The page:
That’s the big reason why the front-end UI tools (CSS, HTML, etc.) belong to the IxD/UxP/Usability folks who are best equipped to handle the ongoing, reiterative process of crafting the UI.

The Punchline

Those 50 thousand lines of under-the-hood engine code may be expertly formed, well-implemented, efficient and bug-free, but if nobody wants to use them, it don’t mean nuffin’.

As a Usability Designer I work in HTML, CSS, taxonomy, and information architecture.

Am I a CODER?  You bet.

Am I PROGRAMMER?  Not so much.  Even though I often dabble in the grey area of Javascript mashups and sometimes define UI functionality for “real” coders to implement.  As I tell clients, “I have programming as a modest skill, but it’s not a job description.

And that’s kind of what we’re exploring here:  The continuum of :

  • What we know OF (awareness)
  • What we actually KNOW (wisdom)
  • What we can USE (skill)
  • What we’re really GOOD AT (talent)

The Continuum of Competence

There’s a continuum of technical competence that spans what I call “coding” (the identification, organization and manipulation of info; s.a. HTML, CSS, tagging, information architecture, taxonomy, etc.)

There’s also what I call “programming” (under-the-hood choreography of the codes; engines for applications like ASP, JSP, PHP, C+ etc.).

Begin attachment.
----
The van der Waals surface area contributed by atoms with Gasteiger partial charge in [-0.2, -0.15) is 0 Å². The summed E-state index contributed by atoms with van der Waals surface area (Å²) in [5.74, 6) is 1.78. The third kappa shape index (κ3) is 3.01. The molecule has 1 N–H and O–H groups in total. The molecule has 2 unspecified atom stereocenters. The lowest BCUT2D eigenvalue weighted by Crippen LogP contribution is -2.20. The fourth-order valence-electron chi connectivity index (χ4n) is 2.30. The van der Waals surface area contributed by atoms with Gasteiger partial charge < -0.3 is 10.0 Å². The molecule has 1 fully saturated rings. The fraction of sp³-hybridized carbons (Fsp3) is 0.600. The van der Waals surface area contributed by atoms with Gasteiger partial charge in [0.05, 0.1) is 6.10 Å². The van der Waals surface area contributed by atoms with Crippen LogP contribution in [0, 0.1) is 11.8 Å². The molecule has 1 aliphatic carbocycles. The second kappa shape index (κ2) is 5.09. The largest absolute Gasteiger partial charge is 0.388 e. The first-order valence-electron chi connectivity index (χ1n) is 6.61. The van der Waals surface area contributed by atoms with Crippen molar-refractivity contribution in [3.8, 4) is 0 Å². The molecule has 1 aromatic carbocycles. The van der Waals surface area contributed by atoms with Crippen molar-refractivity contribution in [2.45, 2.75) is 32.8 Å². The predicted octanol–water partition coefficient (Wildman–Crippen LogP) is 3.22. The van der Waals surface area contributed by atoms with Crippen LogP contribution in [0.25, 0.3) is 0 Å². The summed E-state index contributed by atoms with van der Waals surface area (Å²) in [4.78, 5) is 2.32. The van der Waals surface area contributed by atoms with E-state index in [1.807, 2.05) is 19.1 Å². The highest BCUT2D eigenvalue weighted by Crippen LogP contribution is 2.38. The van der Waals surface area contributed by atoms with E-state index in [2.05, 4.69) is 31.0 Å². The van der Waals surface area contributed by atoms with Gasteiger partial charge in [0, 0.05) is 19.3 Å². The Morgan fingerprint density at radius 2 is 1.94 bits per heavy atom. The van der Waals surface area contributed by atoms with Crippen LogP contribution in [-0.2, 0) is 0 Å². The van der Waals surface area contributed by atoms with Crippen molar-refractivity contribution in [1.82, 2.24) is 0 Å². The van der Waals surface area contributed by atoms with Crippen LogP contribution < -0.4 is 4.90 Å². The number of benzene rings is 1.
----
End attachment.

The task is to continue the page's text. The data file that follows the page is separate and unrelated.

There’s even an area of overlap between the two that I call “programming lite“: s.a. front-end Javascript, jQuery libraries, behaviors that can be triggered by the artful use of HTML5 and CSS3.

There is no dispute that this Continuum of Competence exists. The roles must be fulfilled. So we can bicker about who does what.

Is this muddying the issue? The confusion was already a well-established norm. Who here has NOT encountered job descriptions where the the client wants a developer + CSS expert + usability tester + visual artist + interaction designer +, +, + …?

Don’t know about you, but I spend (waste) far too much time trying to get recruiters & clients to clarify their muddied thinking. And a lot of it revolves around the coding/programming terminology confusion.

“A code is a rule for converting a piece of information (for example, a letter, word, phrase, or gesture) into another form or representation (one sign into another sign), not necessarily of the same type.”

— Wikipedia

Sure sounds like taxonomy … tagging, semantics and – yes – “keywords” to me. However you define it, it ain’t a program.

© The Communication Studio LLC